As a kid, I remember being encouraged by my role models, who taught me to “reach for the stars”. They said things like: don’t be afraid to think big, work hard, put your best foot forward, and so on.
And I learned that in American society, it is a fundamental tenet that if you work hard, you can achieve your dreams. This is “the American dream.”
Sometimes as adults we feel that our dreams don’t matter. We work hard, but our hard work doesn’t guarantee success. We see that many factors determine success, including: talent, whether technical or leadership; a willingness to take risks; personal connections and networking, and sometimes even “just plain dumb luck.”
Nevertheless, our ability to envision success ultimately does affect our achievements. As Sheila Murray Bethel puts it in the national bestseller, Making A Difference: “Big thinking always precedes big achievement.”
It all goes back to: Think big, try hard, put yourself out there, and you can achieve great things.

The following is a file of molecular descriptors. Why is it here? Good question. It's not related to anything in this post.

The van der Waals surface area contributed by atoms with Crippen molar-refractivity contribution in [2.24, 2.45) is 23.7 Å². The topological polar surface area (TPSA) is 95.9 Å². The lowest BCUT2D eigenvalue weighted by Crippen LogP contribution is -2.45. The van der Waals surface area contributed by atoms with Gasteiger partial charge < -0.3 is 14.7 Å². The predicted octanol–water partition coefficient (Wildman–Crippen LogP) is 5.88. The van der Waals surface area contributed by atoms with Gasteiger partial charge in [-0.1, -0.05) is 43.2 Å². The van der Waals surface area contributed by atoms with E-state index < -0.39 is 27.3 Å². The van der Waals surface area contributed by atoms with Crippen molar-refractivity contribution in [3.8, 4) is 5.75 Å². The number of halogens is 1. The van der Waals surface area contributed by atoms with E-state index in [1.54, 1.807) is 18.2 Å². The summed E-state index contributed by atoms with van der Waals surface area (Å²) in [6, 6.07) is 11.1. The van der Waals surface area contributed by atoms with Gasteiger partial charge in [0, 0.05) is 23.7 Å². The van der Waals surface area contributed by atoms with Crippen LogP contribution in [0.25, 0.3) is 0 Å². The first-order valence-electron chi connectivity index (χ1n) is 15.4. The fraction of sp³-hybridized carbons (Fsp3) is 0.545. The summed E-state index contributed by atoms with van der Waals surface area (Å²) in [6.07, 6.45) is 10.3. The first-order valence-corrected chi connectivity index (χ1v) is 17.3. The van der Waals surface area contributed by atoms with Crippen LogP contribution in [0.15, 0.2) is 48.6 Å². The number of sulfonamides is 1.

Wired Magazine (December 2009), in an article titled, “Hiding In Plain Sight,” states that “Today’s tech giants all have one thing in common: They tried to change the world.” For example, look at the mission of the following organizations:
· Google—“to organize the world’s information.”
· Microsoft—“a computer on every desk and in every home.”
· Facebook—“the social graph of the planet.”
· eBay—“to create an entirely new global marketplace.”
Of course, while we know that there are real life constraints and that not every child who wants to President can be and not every company that wants to be Microsoft will be, it is still thought—imagination, big thinking and vision—that creates the foundation for greatness.
We should not only teach our children to dream big, but allow ourselves to do so as well.